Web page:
How to fight the clampdown on climate activism
Protest works. In recent years governments have been toppled or forced into major policy shifts by protests in Armenia, India, Sudan, Chile, Bangladesh and Serbia, to name but a few.
But authoritarian regimes are pushing back brutally against dissent, including climate activism. New anti-protest laws are used to jail protesters, even in supposedly liberal countries like the UK and Australia.
According to a recent report by the human-rights monitor CIVICUS, this seems to be part of a wider global crackdown on protest rights linked to a rise in authoritarian far-right governments.
‘People are facing huge challenges like the cost of living and the climate crisis, as well as major threats to their rights by governments and other far-right forces,’ explains Aarti Narsee, one of the report’s authors. ‘Rather than responding to these crises in a way that would help, governments are cracking down on protest.
‘These restrictions tend to impact excluded groups the most. For example, in Poland and Hungary we’ve seen LGBTQI+ campaigners being particularly targeted, and Black protesters facing tougher police and legal crackdowns in countries like Belgium and the UK.’
In 2021, CIVICUS documented the use of protest bans, excessive legal charges, harassment and violence against environmental activists and land defenders around the world.
Climate activism is not new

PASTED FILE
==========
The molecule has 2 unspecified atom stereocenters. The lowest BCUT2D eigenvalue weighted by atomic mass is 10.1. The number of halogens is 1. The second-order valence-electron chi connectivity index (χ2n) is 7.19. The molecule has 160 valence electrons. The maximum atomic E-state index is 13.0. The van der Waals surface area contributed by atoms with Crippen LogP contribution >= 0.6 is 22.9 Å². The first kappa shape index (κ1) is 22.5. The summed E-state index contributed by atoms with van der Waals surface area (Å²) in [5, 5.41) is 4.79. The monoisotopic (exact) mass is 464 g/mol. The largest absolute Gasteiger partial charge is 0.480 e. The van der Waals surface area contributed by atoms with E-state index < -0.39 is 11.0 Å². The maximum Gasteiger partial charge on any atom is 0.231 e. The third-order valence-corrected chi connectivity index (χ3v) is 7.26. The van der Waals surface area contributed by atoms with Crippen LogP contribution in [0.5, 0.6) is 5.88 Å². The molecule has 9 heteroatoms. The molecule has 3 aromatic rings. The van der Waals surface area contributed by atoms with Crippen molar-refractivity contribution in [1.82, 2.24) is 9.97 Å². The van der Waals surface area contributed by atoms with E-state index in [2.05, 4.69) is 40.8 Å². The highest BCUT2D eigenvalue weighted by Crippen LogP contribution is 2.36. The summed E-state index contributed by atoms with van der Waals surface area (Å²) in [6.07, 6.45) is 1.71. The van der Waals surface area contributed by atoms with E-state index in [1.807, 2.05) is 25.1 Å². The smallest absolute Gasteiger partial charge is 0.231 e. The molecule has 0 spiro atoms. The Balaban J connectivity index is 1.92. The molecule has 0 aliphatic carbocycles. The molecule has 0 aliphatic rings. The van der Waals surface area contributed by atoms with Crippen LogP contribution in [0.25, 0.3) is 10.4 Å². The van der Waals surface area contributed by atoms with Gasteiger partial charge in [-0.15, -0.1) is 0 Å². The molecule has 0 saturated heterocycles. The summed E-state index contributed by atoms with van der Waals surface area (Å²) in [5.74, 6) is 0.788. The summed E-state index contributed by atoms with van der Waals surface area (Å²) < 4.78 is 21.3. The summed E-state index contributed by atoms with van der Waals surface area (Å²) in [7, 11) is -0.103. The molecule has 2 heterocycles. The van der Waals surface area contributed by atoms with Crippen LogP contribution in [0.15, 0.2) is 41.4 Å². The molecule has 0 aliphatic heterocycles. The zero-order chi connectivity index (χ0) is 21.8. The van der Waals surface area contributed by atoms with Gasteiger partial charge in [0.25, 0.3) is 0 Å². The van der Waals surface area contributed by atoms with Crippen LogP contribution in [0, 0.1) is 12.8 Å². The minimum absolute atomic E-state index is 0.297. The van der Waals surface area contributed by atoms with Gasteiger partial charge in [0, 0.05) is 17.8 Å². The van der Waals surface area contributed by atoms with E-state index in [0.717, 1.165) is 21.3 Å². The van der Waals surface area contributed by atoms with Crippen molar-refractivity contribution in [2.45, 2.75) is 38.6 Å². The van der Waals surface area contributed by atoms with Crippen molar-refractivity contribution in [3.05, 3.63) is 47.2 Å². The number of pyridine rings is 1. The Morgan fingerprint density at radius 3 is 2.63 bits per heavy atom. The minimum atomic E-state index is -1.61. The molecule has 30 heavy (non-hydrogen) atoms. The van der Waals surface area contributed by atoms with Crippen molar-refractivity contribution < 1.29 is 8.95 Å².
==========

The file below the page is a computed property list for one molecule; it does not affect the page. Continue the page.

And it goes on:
So, why the increased clampdown on environmental direct action now? It’s nothing new, after all.
In the UK, for example, activists have been blocking roads, shutting down construction sites and occupying power stations for decades, as part of successful movements that stopped massive road expansions, new coal power stations and a third Heathrow runway in the 1990s and early 2000s.
It’s possible that the deepening of the climate crisis is leading to greater visibility of, and public support for, environmental defenders. The climate movement in the Global North is also strengthening links with Southern and Indigenous movements and becoming more outspoken about the need for systemic change.
All of this may be seen as a greater threat to governments and elites that benefit from the status quo.
What can be done to resist?
First and foremost, we must keep shining a light on, and making a noise about, excessive police powers and other abuses against protesters. States may have increasingly draconian powers, but whether or not they use them can be influenced by public opinion.
In 2009 the Camp for Climate Action, which took place that year in London, was policed much more lightly than previous years, following public outrage over aggressive policing at earlier demonstrations (including the police killing of newspaper vendor Ian Tomlinson).
Protesters have frequently found creative ways to skirt repressive laws and make their voices heard (as in Turkey’s Gezi Park in 2013), or to expose excessive or absurd restrictions by breaking them in large numbers. These kinds of tactics can reduce the use of heavy-handed state measures in the short term and build support for protest laws to be loosened in the future.
As the risk to protesters increases, support and solidarity become ever more important. Even if they can’t always be involved themselves, citizens can speak up in defence of the right to protest; support campaign groups like CIVICUS, Liberty, Amnesty or Human Rights Watch; offer solidarity to those being tried; and write letters to imprisoned activists.
The right to protest freely has always been hard-won, and is never guaranteed. But people around the world are continuing to defend that right in the most powerful way they can – by using it.
This article is from
the March-April 2023 issue
of New Internationalist.
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